Peer reviewer: Chih-Chi Wang, MD, Department of Surgery, Chang Gung Memorial Hospital-Kaohsiung Medical Center, 123 Ta-Pei Road, Niao-Sung, Kaohsiung 833, Taiwan, China
S- Editor Tian L L- Editor Ma JY E- Editor Ma WH
AIM: To explore the feasibility of a water-jet hybrid knife to facilitate wedge hepatic resection using a natural orifice transluminal endoscopic surgery (NOTES) approach in a non-survival porcine model.
METHODS: The Erbe Jet2 water-jet system allows a needleless, tissue-selective hydro-dissection with a pre-selected pressure. Using this system, wedge hepatic resection was performed through three natural routes (trans-anal, trans-vaginal and trans-umbilical) in three female pigs weighing 35 kg under general anesthesia. Entry into the peritoneal cavity was via a 15-mm incision using a hook knife. The targeted liver segment was marked by an APC probe, followed by wedge hepatic resection performed using a water-jet hybrid knife with the aid of a 4-mm transparent distance soft cap mounted onto the tip of the endoscope for holding up the desired plane. The exposed vascular and ductal structures were clipped with Endoclips. Hemostasis was applied to the bleeding cut edges of the liver parenchyma by electrocautery. After the procedure, the incision site was left open, and the animal was euthanized followed by necropsy.
RESULTS: Using the Erbe Jet2 water-jet system, trans-anal and trans-vaginal wedge hepatic resection was successfully performed in two pigs without laparoscopic assistance. Trans-umbilical attempt failed due to an unstable operating platform. The incision for peritoneal entry took 1 min, and about 2 h was spent on excision of the liver tissue. The intra-operative blood loss ranged from 100 to 250 mL. Microscopically, the hydro-dissections were relatively precise and gentle, preserving most vessels.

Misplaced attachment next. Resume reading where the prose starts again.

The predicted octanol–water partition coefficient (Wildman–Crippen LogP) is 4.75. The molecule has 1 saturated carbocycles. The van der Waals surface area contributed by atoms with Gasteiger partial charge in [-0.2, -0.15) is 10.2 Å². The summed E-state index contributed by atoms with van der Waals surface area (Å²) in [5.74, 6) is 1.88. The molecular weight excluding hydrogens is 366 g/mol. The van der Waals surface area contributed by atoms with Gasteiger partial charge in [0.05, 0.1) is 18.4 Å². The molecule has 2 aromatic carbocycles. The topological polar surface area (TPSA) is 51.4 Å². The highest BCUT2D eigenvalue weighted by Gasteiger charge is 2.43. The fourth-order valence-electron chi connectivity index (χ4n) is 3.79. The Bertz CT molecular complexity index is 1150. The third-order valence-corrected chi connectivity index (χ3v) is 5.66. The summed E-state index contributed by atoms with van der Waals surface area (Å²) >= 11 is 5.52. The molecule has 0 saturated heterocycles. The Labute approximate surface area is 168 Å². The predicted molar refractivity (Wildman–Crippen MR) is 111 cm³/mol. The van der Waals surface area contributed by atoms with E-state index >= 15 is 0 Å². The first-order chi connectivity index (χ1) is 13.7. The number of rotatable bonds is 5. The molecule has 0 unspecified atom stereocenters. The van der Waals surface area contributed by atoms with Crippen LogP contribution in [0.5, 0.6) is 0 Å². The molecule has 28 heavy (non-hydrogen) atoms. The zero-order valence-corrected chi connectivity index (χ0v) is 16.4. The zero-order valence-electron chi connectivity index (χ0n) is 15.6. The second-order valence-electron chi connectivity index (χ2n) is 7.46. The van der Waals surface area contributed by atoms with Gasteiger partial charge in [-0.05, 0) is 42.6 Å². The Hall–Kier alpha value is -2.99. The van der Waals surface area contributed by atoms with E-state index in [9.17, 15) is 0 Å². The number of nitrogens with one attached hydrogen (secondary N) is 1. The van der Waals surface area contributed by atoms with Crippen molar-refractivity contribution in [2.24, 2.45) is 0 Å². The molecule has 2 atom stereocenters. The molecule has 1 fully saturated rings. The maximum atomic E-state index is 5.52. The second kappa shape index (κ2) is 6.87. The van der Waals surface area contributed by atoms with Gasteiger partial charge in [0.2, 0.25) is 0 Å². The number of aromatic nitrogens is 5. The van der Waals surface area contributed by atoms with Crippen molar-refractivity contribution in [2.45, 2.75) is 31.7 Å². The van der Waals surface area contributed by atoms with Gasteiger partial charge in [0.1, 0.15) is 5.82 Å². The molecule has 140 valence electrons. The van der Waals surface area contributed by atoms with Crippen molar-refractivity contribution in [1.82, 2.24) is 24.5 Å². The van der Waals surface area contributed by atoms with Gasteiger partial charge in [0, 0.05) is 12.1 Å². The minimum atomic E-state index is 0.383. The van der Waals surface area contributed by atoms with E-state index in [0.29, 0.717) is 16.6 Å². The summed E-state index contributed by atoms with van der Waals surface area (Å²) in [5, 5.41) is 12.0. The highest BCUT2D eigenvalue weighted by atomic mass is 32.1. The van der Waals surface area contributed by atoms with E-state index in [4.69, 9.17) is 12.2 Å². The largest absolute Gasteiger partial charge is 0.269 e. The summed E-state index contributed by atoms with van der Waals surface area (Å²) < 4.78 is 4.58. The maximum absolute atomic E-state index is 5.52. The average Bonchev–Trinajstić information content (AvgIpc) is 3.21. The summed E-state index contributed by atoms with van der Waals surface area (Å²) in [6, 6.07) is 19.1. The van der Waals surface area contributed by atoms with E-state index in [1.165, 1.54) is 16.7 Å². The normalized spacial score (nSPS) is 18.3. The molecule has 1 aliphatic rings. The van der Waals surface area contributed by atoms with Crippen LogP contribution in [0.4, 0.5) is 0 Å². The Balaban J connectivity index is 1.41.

CONCLUSION: The Erbe Jet2 water-jet system can safely accomplish non-anatomic wedge hepatic resection in NOTES, which deserves further studies to shorten the dissection time.
Liver resection, a surgical procedure consisting of hepatic parenchymal dissection as well as precise identification followed by control of intra/extra-hepatic vascular and biliary anatomy, is technically challenging due to the risk of massive bleeding during operation. Since excessive hemorrhage and subsequent blood transfusion are strongly associated with increased peri-operative morbidity and mortality, technical innovations have mainly focused on minimizing blood loss. Besides inflow occlusion and low central pressure used to prevent bleeding from inflow vessels and hepatic veins in the transaction surface since the early 20th century, the development of specific devices for separating hepatic parenchyma, such as the ultrasonic dissector, water jet, Harmonic scalpel, Ligasure, and Tissue-Link dissecting sealer, has also contributed to bloodless transection. A meta-analysis assessing the benefits and risks of current techniques of parenchymal transection showed that there were no significant differences in terms of the mortality, morbidity, markers of liver parenchymal injury or liver dysfunction in pairwise comparisons including cavitron ultrasound surgical aspirator, radiofrequency dissecting sealer, sharp dissection and hydro-jet. Among them, the water-jet dissector employs a pressurized jet of water to fragment the liver parenchyma tissue, with intact vascular and ductal structures, which can be ligated with staplers or clipped with titanium hemoclips, resulting in reduced blood loss, transfusion requirement, and biliary leak.